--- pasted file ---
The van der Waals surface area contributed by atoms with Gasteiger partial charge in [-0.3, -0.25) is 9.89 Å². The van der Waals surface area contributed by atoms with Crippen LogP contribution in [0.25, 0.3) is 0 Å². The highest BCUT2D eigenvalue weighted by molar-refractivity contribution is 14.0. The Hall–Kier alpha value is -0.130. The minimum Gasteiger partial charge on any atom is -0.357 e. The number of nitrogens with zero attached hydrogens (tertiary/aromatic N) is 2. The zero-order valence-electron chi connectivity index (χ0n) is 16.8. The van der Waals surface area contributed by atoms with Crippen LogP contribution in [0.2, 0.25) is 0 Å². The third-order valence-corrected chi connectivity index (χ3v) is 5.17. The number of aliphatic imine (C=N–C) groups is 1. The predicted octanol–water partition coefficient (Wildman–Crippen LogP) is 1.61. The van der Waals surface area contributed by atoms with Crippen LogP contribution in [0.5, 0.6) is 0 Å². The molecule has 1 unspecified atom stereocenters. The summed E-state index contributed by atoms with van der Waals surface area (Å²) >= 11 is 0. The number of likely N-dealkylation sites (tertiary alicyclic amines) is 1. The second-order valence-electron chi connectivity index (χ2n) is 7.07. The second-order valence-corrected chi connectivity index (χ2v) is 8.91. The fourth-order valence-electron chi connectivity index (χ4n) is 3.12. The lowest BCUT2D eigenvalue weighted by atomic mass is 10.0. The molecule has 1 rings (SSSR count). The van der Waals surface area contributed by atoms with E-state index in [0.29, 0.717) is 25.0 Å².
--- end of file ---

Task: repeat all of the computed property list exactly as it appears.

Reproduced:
The van der Waals surface area contributed by atoms with Gasteiger partial charge in [-0.3, -0.25) is 9.89 Å². The van der Waals surface area contributed by atoms with Crippen LogP contribution in [0.25, 0.3) is 0 Å². The highest BCUT2D eigenvalue weighted by molar-refractivity contribution is 14.0. The Hall–Kier alpha value is -0.130. The minimum Gasteiger partial charge on any atom is -0.357 e. The number of nitrogens with zero attached hydrogens (tertiary/aromatic N) is 2. The zero-order valence-electron chi connectivity index (χ0n) is 16.8. The van der Waals surface area contributed by atoms with Crippen LogP contribution in [0.2, 0.25) is 0 Å². The third-order valence-corrected chi connectivity index (χ3v) is 5.17. The number of aliphatic imine (C=N–C) groups is 1. The predicted octanol–water partition coefficient (Wildman–Crippen LogP) is 1.61. The van der Waals surface area contributed by atoms with Crippen LogP contribution in [0.5, 0.6) is 0 Å². The molecule has 1 unspecified atom stereocenters. The summed E-state index contributed by atoms with van der Waals surface area (Å²) >= 11 is 0. The number of likely N-dealkylation sites (tertiary alicyclic amines) is 1. The second-order valence-electron chi connectivity index (χ2n) is 7.07. The second-order valence-corrected chi connectivity index (χ2v) is 8.91. The fourth-order valence-electron chi connectivity index (χ4n) is 3.12. The lowest BCUT2D eigenvalue weighted by atomic mass is 10.0. The molecule has 1 rings (SSSR count). The van der Waals surface area contributed by atoms with E-state index in [0.29, 0.717) is 25.0 Å².